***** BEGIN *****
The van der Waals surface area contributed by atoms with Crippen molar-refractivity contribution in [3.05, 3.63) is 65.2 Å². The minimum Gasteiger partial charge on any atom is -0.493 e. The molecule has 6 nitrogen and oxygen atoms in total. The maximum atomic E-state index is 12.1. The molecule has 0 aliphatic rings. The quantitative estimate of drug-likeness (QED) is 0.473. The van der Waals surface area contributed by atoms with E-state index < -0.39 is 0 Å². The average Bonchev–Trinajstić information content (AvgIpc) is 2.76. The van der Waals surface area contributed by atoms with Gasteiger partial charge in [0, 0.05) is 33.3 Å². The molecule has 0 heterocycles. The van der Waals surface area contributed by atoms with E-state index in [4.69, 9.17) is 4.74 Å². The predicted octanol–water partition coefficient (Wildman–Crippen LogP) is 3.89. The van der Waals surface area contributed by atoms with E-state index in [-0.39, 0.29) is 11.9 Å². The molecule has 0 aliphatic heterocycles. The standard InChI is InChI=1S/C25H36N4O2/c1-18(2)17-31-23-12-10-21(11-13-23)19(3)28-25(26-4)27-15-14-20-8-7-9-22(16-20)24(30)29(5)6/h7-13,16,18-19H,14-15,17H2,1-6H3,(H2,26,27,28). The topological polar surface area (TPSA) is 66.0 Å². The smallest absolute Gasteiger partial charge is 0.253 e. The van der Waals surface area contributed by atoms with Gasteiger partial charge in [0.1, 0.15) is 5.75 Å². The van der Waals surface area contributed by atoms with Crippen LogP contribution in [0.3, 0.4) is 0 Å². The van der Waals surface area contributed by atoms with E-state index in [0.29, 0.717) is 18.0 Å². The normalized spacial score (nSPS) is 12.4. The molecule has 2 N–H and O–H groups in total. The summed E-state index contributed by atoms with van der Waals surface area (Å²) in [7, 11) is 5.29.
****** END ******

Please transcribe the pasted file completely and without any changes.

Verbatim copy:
The van der Waals surface area contributed by atoms with Crippen molar-refractivity contribution in [3.05, 3.63) is 65.2 Å². The minimum Gasteiger partial charge on any atom is -0.493 e. The molecule has 6 nitrogen and oxygen atoms in total. The maximum atomic E-state index is 12.1. The molecule has 0 aliphatic rings. The quantitative estimate of drug-likeness (QED) is 0.473. The van der Waals surface area contributed by atoms with E-state index < -0.39 is 0 Å². The average Bonchev–Trinajstić information content (AvgIpc) is 2.76. The van der Waals surface area contributed by atoms with Gasteiger partial charge in [0, 0.05) is 33.3 Å². The molecule has 0 heterocycles. The van der Waals surface area contributed by atoms with E-state index in [4.69, 9.17) is 4.74 Å². The predicted octanol–water partition coefficient (Wildman–Crippen LogP) is 3.89. The van der Waals surface area contributed by atoms with E-state index in [-0.39, 0.29) is 11.9 Å². The molecule has 0 aliphatic heterocycles. The standard InChI is InChI=1S/C25H36N4O2/c1-18(2)17-31-23-12-10-21(11-13-23)19(3)28-25(26-4)27-15-14-20-8-7-9-22(16-20)24(30)29(5)6/h7-13,16,18-19H,14-15,17H2,1-6H3,(H2,26,27,28). The topological polar surface area (TPSA) is 66.0 Å². The smallest absolute Gasteiger partial charge is 0.253 e. The van der Waals surface area contributed by atoms with Gasteiger partial charge in [0.1, 0.15) is 5.75 Å². The van der Waals surface area contributed by atoms with Crippen LogP contribution in [0.3, 0.4) is 0 Å². The van der Waals surface area contributed by atoms with E-state index in [0.29, 0.717) is 18.0 Å². The normalized spacial score (nSPS) is 12.4. The molecule has 2 N–H and O–H groups in total. The summed E-state index contributed by atoms with van der Waals surface area (Å²) in [7, 11) is 5.29.